Whether man gets a “second chance” or goes extinct, is depicted as Noah’s decision, not The Creator’s.  What he decides is obvious since you are reading these words. But the clear implication of the movie is that Noah made a mistake showing us mercy, that we remain evil descendants of Cain, and just as destructive of The Creator’s Paradise. 

Bottom line: Noah pushes much too hard on the modern environmentalist meme–as I reported in The War on Humans–that we are a terrible plague on the living Gaia. That message sells among a small group of progressive elites and  misanthropic neo-earth religionists. Whether the movie is a hit or a flop, I suspect,will depend on whether most are willing to accept being defined as cancers on the planet.

 

Cloning Succeeds Using Destroyed Embryos



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I have long believed and argued that stem cell research is merely the opening stanza of a longer planned biotechnological symphony. What “the scientists” are really after is a reliable way to conduct human cloning.

Without cloning, and you might get effective medical treatments from all kinds of stem cells–both ethical and unethical. With cloning, it is Brave New World time, baby!

Cloning science might have taken a huge step forward with the announcement of a successful mouse experiment in which two-celled embryos were destroyed and each cell subjected to the same cloning process used to make Dolly the sheep (somatic cell nuclear transfer). From the LA Times story:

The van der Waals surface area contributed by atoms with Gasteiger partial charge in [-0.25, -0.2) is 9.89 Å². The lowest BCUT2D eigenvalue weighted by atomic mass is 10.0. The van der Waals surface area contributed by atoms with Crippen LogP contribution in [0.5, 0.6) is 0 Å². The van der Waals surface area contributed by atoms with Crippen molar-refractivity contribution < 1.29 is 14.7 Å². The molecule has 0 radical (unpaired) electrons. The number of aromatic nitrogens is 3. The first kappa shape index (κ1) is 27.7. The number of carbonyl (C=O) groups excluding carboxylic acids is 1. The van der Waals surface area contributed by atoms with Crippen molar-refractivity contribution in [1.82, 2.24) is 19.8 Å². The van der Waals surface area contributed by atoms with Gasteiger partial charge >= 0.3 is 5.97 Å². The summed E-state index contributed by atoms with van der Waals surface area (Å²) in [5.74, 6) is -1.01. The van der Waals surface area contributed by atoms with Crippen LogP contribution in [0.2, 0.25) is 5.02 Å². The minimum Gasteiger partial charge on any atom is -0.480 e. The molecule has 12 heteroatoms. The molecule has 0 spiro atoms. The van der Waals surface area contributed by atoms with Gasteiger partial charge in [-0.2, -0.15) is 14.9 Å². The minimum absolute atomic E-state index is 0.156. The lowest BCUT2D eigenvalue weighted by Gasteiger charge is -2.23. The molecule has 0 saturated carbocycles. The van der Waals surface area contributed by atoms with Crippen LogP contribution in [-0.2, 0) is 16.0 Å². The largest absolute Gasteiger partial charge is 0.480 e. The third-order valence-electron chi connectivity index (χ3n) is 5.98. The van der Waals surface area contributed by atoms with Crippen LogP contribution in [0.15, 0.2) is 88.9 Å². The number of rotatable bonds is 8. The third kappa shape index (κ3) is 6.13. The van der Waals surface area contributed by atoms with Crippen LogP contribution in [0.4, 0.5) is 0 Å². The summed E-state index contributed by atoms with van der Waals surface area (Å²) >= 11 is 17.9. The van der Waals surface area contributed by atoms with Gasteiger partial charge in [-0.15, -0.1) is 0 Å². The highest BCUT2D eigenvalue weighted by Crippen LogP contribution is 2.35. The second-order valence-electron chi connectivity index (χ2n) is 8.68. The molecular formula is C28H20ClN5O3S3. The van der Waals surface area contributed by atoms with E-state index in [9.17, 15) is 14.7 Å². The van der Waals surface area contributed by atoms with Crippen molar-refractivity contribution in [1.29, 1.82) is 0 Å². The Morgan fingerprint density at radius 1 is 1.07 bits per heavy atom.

In a paper published Wednesday in the journal Nature, researchers said they had successfully generated embryonic stem cells using fertilized mouse embryos — a feat that many scientists had thought was impossible…

Senior study author Shoukhrat Mitalipov, a cell biologist at Oregon Health and Science University, says his lab now wants to reproduce their success, “first in a monkey and later with human embryos.”

If successful, the development would allow the use of “excess” human eggs that are retrieved and fertilized during in vitro fertilization treatments, but never used.Senior study author Shoukhrat Mitalipov, a cell biologist at Oregon Health and Science University, says his lab now wants to reproduce their success, “first in a monkey and later with human embryos.”

See, how the media mislead in these issues? The materials used wouldn’t be excess “eggs.” Once eggs are fertilized they aren’t eggs anymore. They would be excess embryos–e.g., nascent human life.

Here’s how the new technique would be performed:

  1. Destroy early embryos–either those frozen or made for the purpose;
  2. Take the embryonic cells and remove the nuclei;
  3. Insert a nucleus taken from cells of the person being cloned into each embryonic cell;
  4. That would result in a new cloned embryo(s); 
  5. Allow the cloned embryo(s) to develop ten days in a dish to the blastocyst stage;
  6. Destroy the new cloned embryos for their embryonic stem cells, and/or
  7. Implant the embryos in a uterus or substitute therefore and gestate for fetal farming or to birth for reproductive cloning.

This breakthough could be important because is a potential way to do away with the need for eggs currently required in every cloning attempt–and given the egg dearth, a resource problem that has materially held back the sector.